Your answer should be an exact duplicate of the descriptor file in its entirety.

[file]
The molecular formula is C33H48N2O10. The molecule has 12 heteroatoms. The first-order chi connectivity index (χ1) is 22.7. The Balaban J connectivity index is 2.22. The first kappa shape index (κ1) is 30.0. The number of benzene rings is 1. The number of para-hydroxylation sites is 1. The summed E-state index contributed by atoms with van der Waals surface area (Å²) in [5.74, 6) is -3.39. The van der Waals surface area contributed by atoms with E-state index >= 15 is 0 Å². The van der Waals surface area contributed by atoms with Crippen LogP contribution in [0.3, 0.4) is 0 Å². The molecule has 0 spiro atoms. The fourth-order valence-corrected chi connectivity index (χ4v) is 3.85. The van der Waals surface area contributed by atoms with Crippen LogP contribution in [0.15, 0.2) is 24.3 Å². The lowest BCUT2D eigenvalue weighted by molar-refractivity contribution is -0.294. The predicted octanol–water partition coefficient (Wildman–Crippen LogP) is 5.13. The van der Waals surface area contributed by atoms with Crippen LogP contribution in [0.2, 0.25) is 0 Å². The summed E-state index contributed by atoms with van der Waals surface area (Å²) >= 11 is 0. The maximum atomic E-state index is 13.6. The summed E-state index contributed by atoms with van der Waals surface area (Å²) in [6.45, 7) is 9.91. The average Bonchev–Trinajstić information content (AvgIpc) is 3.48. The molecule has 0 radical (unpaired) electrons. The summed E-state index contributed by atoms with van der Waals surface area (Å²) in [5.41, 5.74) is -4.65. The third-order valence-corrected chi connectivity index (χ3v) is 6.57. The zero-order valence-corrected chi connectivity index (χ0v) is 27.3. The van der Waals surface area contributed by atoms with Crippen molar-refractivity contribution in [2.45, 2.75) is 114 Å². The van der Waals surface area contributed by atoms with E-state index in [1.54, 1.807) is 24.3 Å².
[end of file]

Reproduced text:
The molecular formula is C33H48N2O10. The molecule has 12 heteroatoms. The first-order chi connectivity index (χ1) is 22.7. The Balaban J connectivity index is 2.22. The first kappa shape index (κ1) is 30.0. The number of benzene rings is 1. The number of para-hydroxylation sites is 1. The summed E-state index contributed by atoms with van der Waals surface area (Å²) in [5.74, 6) is -3.39. The van der Waals surface area contributed by atoms with E-state index >= 15 is 0 Å². The van der Waals surface area contributed by atoms with Crippen LogP contribution in [0.3, 0.4) is 0 Å². The molecule has 0 spiro atoms. The fourth-order valence-corrected chi connectivity index (χ4v) is 3.85. The van der Waals surface area contributed by atoms with Crippen LogP contribution in [0.15, 0.2) is 24.3 Å². The lowest BCUT2D eigenvalue weighted by molar-refractivity contribution is -0.294. The predicted octanol–water partition coefficient (Wildman–Crippen LogP) is 5.13. The van der Waals surface area contributed by atoms with Crippen LogP contribution in [0.2, 0.25) is 0 Å². The summed E-state index contributed by atoms with van der Waals surface area (Å²) >= 11 is 0. The maximum atomic E-state index is 13.6. The summed E-state index contributed by atoms with van der Waals surface area (Å²) in [6.45, 7) is 9.91. The average Bonchev–Trinajstić information content (AvgIpc) is 3.48. The molecule has 0 radical (unpaired) electrons. The summed E-state index contributed by atoms with van der Waals surface area (Å²) in [5.41, 5.74) is -4.65. The third-order valence-corrected chi connectivity index (χ3v) is 6.57. The zero-order valence-corrected chi connectivity index (χ0v) is 27.3. The van der Waals surface area contributed by atoms with Crippen molar-refractivity contribution in [2.45, 2.75) is 114 Å². The van der Waals surface area contributed by atoms with E-state index in [1.54, 1.807) is 24.3 Å².